In addition to the framework, Ionic boasts an entire ecosystem that makes it easy for novice developers to learn and get started. Ionic Cloud provides developers with a variety of tools to manage, deploy and scale applications on Ionic. Ionic Creator is a visual editor that allows developers to quickly prototype and create mobile apps using drag&drop. Finally, there is Ionic View, a free app for iOS and Android that allows developers to easily share their Ionic app with users, testers, and customers without having to deploy the app to the specific mobile platform’s app store. Developers simply send users an invitation from the Ionic View app, and once it’s accepted, the user can download and run the specific app in their copy of Ionic View, just as if the app was installed on their phone from the app store.

Alas, there is also a fly in the ointment. Applications written using Ionic use WebView, and as a result we get the most natural web application, with its usual (usually not the most impressive) performance. Due to this, it is difficult to consider it suitable for creating heavy applications such as games or graphics-intensive programs. Developing with Ionic requires good knowledge of Angular, at least if you want to squeeze as much out of the framework as possible.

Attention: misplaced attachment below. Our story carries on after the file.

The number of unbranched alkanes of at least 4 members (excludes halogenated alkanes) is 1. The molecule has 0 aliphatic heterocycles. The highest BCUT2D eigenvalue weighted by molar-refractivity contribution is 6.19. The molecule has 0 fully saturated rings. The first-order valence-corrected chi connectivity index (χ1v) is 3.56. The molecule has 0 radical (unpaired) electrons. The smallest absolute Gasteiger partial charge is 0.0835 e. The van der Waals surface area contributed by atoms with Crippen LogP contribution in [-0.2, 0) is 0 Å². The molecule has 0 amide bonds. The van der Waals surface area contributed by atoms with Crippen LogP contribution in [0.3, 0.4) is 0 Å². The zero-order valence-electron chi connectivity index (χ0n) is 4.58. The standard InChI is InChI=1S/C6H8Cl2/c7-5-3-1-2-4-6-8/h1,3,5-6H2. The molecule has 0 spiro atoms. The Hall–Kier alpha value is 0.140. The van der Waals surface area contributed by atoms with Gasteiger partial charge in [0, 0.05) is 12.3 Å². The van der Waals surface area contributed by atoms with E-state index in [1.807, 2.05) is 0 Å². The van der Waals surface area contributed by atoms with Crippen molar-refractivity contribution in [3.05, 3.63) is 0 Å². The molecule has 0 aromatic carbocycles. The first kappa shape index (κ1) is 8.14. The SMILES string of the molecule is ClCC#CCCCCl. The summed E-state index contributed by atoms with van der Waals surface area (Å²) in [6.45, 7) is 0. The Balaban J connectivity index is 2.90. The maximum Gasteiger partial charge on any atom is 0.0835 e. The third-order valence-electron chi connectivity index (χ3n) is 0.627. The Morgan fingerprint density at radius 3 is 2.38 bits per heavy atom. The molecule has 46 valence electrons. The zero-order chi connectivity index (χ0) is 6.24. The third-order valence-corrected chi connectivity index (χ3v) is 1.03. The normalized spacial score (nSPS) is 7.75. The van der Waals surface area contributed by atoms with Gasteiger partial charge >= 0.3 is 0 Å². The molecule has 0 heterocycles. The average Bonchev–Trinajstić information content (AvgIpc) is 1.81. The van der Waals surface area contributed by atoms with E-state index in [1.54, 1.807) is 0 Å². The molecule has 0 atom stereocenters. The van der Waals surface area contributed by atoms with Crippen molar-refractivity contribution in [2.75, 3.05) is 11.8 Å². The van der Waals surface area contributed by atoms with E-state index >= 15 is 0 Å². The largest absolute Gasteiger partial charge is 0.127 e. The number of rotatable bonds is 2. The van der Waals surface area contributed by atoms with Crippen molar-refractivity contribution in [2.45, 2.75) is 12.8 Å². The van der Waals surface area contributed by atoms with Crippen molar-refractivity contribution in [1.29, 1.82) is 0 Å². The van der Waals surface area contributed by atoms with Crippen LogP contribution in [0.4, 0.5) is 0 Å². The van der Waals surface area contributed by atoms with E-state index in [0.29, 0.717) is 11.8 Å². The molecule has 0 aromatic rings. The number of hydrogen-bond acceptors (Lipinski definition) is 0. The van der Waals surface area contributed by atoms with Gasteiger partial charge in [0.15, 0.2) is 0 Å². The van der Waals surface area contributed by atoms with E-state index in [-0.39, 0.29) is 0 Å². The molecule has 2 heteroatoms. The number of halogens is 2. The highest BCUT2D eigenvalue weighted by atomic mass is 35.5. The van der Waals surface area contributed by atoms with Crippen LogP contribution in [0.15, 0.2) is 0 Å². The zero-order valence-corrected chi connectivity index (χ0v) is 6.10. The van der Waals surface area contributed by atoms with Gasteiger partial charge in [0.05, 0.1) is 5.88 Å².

PhoneGap was originally created by Nitobi. In 2011, Adobe acquires Nitobi and the PhoneGap brand. Adobe then donates one version of PhoneGap (calling it Cordova) to the Apache Foundation, retaining the PhoneGap brand and product. As a result, Cordova can be seen as the engine behind PhoneGap (as well as some other hybrid frameworks). PhoneGap, in turn, adds its own additional features to the capabilities of Cordova.

PhoneGap is very similar to Ionic in many ways. It also allows developers to create cross-platform applications using web technologies, and is also built on top of Apache Codova. However, PhoneGap is not tied to any specific Javascript framework, so developers have more choice on what and how they will build their applications. PhoneGap has a desktop app, a mobile app, and a cloud service called PhoneGap Build that allows you to build and deploy the app.